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Transfer of COVID-19 Through Packaging Materials to Food Products


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#1 Yumna

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Posted 25 March 2020 - 07:23 PM

Is this virus transferable through packaging materials to food products? There is one initial study which suggests that this virus can stay for up to 3-4 days on plastics and SS materials. (Link for article on this study is as follows):

https://www.forbes.c...s/#55c74fee412f

 

But these details of virus staying present on different surfaces for different times cannot be found on any other forum. If this is true; then should there be any procedure for disinfecting the fully packaged products as well? That would be a very tedious work to do in a food manufacturing facility that is continuously operational. 

 

Kindly share your thoughts on this and if you have any authentic references for this study then that would be very helpful! 

 

Thank You!



#2 GMO

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Posted 25 March 2020 - 07:40 PM

You cannot disinfect your world.  All you can do is reduce risk.  Without a vaccine, it is so contagious we will all end up getting it.  All we can do is reduce the transmission to help try to reduce the impact on the health service.  If the health service gets overwhelmed, choices have to be made on who gets ventilators.  Who gets intensive care.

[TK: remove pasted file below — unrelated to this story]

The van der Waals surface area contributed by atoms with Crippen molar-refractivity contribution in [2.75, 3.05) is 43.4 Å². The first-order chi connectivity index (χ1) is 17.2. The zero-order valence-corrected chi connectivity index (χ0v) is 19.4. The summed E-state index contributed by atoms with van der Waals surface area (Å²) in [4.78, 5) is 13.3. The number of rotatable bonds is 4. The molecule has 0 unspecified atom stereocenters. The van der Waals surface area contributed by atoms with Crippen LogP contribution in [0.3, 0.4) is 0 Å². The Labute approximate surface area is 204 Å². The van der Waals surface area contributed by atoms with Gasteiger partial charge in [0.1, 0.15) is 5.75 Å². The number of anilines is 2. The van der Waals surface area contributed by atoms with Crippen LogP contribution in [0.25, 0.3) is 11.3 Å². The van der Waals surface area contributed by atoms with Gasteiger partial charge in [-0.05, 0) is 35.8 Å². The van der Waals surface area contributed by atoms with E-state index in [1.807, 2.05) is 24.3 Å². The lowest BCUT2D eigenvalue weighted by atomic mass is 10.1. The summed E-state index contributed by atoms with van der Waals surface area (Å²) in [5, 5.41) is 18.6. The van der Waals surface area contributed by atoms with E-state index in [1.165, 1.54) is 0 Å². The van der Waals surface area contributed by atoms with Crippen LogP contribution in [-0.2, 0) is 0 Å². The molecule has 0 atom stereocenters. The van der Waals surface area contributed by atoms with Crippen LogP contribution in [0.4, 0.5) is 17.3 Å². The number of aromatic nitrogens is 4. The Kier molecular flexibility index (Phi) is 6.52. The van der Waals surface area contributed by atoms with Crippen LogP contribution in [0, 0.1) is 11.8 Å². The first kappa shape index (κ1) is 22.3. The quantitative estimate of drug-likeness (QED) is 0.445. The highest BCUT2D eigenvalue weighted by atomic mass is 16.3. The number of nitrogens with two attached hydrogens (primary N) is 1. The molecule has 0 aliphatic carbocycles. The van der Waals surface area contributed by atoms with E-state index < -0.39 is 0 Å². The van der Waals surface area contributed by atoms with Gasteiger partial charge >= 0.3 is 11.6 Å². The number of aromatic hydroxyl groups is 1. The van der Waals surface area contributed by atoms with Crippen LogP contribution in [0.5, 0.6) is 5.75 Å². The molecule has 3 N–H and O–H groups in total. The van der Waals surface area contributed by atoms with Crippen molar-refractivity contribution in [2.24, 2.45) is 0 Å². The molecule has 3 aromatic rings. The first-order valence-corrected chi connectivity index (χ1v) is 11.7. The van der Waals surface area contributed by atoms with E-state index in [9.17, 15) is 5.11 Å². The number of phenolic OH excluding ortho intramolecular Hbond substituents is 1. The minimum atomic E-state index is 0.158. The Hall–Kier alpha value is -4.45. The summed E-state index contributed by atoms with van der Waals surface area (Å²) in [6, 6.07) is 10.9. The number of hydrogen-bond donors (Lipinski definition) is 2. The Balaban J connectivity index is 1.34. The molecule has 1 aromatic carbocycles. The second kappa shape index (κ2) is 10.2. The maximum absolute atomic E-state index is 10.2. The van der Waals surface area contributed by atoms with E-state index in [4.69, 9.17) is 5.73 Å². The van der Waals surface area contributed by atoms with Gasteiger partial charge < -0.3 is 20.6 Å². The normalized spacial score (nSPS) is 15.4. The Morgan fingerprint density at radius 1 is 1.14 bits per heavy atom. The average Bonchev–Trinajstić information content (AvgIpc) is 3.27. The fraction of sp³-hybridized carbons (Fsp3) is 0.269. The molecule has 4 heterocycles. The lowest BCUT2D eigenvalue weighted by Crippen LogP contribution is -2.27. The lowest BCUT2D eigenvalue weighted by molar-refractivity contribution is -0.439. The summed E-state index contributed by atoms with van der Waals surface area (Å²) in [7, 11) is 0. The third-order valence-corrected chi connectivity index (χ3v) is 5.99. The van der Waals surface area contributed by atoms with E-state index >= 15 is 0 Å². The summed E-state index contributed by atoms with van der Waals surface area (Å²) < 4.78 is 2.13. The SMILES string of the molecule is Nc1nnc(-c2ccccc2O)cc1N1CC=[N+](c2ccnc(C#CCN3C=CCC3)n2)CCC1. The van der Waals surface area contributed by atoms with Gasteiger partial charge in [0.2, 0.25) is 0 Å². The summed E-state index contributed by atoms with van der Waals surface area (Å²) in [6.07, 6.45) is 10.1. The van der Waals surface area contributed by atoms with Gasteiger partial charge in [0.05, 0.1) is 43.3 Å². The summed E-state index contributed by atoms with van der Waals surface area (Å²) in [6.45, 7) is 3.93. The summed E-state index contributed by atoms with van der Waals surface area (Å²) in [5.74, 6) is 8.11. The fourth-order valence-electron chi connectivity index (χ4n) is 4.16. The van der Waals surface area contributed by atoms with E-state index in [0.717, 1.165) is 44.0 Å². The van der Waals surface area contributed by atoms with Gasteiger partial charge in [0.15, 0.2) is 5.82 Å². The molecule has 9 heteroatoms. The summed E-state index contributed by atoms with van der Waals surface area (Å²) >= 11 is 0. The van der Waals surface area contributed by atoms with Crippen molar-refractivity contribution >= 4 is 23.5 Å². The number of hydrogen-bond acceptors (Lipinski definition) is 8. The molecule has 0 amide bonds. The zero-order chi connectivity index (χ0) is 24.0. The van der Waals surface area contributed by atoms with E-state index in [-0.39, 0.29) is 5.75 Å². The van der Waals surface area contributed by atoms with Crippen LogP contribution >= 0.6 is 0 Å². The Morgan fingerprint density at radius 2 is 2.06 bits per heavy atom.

In the meantime, it's not practicable to disinfect every box, every bag etc.  Just wash your hands often.



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#3 SQFconsultant

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Posted 25 March 2020 - 08:18 PM

No truth to the surface thing.

 

No truth to the virus.


Edited by SQFconsultant, 25 March 2020 - 08:20 PM.

Kind regards,

 

Glenn Oster
 
GOC GROUP / +1.772.646.4115 / Food - Food Packaging - Food Storage/DC

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Red October? Hmmm... - more like GOLD

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#4 kettlecorn

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Posted 25 March 2020 - 08:58 PM

Yeah, except this is what actual science (not wishful thinking) says, summarized from a study in the March 17, 2020, issue of the New England Journal of Medicine. We no longer exist in a world before the Enlightenment, after all. 

 

"The scientists tested the viruses on plastic, stainless steel, copper, and cardboard. They also used a rotating drum to suspend the virus in aerosols, a mist of tiny droplets. This technique was used to determine if the virus could linger in the air. 

"SARS-CoV-2 [COVID-19] remained active on plastic and stainless steel surfaces for two to three days under the conditions in this experiment. It remained infectious for up to 24 hours on cardboard and four hours on copper. The virus was detectable in aerosols for up to three hours. These times will vary under real-world conditions, depending on factors including temperature, humidity, ventilation, and the amount of virus deposited."